Logging and the logging module

What is Logging?

What is logging?

In computing, a logfile is a file that records either events that occur in an operating system or other software runs, or messages between different users of a communication software.

Logging is the act of keeping a log. In the simplest case, messages are written to a single logfile.


But in fact, a file is only one place to keep a log. You may want to send a log of what your program is doing to another system, to the console, or????

what to log?

What might you want to log?

System information

Error messages

Fine-grain tracing output

The logging module

A flexible logging system that comes with the standard library

Any module using the logging api can have logging output routed the same as your code.

Resources for learning more:




NOTE: the last one hasn’t been updated for py3 – but not much (anything?) has changed.

Why not print()?

We’ve all been using print() all over the place to track what’s going on in a program.

And I still use it – a lot.

But we (usually) don’t want all sorts of crap sent to stdout when the program is running in production.

So we comment out or delete those print() s – but if we wanted to know what the program was doing when developing – maybe we want to know when something unanticipated goes wrong, too?

The logging module give you a flexible system that allows you to monitor what’s going on in your system, when you need to, without cluttering things up when you don’t need it.


There are lots of good tutorials, etc, on the web for getting you started with useing the logging module.

But not much about how it works – how it is structured.

I found it hard to get beyond the basics without that knowledge, so the following should help.

The logging module provides a very flexible framework for customizing the logging in a simple or complex application.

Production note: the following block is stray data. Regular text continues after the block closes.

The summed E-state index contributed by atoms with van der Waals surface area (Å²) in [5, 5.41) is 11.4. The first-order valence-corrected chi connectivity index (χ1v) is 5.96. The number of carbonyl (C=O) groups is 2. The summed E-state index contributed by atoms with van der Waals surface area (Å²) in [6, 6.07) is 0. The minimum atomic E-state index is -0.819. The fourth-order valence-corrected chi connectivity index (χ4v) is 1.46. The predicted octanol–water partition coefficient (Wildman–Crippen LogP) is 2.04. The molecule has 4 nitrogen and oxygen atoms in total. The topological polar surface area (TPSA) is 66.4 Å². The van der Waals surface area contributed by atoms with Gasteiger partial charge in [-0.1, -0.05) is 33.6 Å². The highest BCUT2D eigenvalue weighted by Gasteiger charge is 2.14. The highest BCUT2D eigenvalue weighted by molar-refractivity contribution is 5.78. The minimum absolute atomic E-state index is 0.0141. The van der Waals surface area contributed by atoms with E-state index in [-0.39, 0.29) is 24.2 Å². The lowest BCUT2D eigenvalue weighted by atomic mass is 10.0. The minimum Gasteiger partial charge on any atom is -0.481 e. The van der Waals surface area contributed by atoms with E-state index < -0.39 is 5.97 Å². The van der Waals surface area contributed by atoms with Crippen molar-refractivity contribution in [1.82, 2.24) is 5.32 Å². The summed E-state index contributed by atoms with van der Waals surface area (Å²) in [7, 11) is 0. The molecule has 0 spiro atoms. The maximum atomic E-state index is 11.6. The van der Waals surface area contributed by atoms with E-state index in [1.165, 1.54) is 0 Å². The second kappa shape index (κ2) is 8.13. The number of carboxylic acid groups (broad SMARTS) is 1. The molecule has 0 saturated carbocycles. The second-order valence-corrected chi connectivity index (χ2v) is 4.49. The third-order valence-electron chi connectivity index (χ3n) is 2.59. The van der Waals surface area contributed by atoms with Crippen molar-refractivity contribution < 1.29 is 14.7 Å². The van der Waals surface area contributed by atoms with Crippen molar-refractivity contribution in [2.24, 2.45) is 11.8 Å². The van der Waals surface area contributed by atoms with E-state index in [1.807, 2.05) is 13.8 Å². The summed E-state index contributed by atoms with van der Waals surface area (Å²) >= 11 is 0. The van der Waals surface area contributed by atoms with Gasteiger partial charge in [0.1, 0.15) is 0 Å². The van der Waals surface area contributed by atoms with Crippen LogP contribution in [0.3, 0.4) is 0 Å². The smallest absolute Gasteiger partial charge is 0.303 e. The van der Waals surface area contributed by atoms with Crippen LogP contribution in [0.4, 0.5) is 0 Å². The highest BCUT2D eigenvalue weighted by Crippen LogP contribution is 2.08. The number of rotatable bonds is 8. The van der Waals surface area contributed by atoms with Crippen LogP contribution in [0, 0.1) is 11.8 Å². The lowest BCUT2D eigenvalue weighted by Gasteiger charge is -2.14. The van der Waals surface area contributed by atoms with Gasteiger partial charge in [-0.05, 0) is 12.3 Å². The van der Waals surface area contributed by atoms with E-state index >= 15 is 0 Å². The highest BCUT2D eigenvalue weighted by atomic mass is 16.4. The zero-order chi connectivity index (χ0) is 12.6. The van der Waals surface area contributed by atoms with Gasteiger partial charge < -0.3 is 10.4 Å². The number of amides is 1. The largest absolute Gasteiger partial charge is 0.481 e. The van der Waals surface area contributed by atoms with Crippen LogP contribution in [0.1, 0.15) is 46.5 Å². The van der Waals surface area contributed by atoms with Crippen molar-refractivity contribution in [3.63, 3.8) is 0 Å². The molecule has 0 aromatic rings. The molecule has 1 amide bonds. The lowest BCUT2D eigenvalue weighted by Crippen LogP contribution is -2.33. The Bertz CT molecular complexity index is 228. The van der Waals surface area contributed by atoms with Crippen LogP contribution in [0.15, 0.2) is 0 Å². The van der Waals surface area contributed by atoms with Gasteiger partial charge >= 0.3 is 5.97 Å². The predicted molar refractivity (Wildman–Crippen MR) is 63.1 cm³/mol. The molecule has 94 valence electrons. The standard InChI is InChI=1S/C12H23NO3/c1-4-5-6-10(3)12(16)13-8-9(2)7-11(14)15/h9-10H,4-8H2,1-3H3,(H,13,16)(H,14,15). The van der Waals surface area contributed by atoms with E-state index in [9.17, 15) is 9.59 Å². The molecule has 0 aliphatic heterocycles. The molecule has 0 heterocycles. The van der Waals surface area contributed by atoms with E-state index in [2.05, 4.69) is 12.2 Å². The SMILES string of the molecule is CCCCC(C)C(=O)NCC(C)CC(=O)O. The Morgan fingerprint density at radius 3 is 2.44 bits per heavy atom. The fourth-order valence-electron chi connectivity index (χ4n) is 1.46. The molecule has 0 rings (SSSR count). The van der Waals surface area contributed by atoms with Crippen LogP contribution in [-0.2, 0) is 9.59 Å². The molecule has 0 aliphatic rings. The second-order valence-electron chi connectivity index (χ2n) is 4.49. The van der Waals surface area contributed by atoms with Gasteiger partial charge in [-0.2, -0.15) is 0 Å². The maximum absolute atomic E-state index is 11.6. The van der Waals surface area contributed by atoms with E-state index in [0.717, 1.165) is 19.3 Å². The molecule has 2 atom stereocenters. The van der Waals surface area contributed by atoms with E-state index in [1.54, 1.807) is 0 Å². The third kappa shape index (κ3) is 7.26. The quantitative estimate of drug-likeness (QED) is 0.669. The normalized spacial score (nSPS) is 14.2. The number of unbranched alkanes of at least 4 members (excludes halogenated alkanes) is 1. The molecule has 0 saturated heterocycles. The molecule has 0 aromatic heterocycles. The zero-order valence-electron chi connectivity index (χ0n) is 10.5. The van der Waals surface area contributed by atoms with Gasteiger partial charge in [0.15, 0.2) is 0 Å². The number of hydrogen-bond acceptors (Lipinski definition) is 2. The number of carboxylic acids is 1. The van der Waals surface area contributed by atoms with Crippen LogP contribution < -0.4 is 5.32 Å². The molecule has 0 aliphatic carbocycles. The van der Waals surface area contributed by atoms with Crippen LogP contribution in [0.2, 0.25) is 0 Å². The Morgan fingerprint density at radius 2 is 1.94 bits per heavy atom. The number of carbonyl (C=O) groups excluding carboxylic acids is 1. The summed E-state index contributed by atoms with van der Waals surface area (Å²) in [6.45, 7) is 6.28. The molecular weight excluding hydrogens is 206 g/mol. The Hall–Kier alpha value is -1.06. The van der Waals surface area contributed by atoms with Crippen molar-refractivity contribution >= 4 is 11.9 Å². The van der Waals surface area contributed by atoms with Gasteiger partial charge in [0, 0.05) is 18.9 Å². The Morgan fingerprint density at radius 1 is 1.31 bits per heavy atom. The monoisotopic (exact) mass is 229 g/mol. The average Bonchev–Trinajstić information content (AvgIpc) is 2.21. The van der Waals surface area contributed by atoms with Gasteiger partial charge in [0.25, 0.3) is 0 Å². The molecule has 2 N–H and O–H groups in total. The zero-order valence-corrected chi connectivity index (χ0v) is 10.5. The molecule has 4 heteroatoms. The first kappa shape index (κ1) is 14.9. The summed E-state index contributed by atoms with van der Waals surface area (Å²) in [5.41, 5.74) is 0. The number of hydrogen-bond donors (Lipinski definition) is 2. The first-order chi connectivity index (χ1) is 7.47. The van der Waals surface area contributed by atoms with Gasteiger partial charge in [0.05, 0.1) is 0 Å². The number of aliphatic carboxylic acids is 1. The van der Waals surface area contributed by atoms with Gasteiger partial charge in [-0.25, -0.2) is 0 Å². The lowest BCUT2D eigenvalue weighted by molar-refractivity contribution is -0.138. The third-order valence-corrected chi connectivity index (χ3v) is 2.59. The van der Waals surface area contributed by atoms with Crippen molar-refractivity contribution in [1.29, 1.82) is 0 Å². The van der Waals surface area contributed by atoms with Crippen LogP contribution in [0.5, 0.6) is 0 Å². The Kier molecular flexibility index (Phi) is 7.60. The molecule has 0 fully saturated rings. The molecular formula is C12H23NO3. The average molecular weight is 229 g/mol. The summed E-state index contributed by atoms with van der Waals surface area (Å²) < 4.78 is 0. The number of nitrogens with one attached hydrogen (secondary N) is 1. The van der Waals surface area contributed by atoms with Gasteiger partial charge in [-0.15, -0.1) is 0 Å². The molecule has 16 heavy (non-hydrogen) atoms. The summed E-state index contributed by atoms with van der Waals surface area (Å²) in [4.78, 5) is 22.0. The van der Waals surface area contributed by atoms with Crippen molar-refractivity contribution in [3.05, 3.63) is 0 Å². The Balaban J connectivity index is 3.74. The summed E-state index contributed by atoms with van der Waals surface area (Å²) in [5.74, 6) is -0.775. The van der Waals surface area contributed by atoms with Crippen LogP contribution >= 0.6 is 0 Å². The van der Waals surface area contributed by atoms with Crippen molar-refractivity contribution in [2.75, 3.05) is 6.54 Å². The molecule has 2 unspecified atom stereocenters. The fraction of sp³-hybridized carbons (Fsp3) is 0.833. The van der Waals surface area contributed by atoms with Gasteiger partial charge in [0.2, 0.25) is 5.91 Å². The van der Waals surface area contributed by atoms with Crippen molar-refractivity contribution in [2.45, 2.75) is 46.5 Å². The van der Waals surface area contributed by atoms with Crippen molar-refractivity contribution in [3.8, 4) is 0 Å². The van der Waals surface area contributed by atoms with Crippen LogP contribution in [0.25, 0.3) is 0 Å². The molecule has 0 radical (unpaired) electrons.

The logging module

import logging

The logging module not only provides the classes and functions required to build a logging system, but also a place to centrally manage the logging for an entire application.

This allows you to set up logging in one place, and everywhere in the app, the system can be used.

So, for instance, when developing and debugging, you may want logging messages to go to the console, but for deployment, to log files.

That configuration can be changed in one place.

(NOTE: this is one good reason to prefer logging over print())

Logging “levels”

The built in way to catagorize logging messages is by level.

Levels are ordered numerically, so you can think of them as in order of importance, and it’s easy to choose how much detail you want.

The built-in set is:

ERROR       40
WARNING     30
INFO        20
DEBUG       10

so DEBUG provides the most detail, and CRITICAL you’d pretty much always want to see.

The logging API provides easy ways to send messages with these levels:

logging.debug('this is a debuggin message')


The logging classes

The four main classes (you need to deal with) for logging

  • Loggers - the interface for your code
  • Handlers - handle log routing
  • Filters - define which log messages to let through
  • Formatters - how the log messages get rendered

The Logger class

The Logger class is the core class that handles logging.

Messages get sent to a Logger instance, and it is responsibile for routing them appropriately.

Logger s can be nested in a hierarchical fashion, so that a message can be sent to sub-loggers, and any messages not handled will be passed the chain to eventually be handled by the “root” logger.

There is always a root logger, and often the only one you need.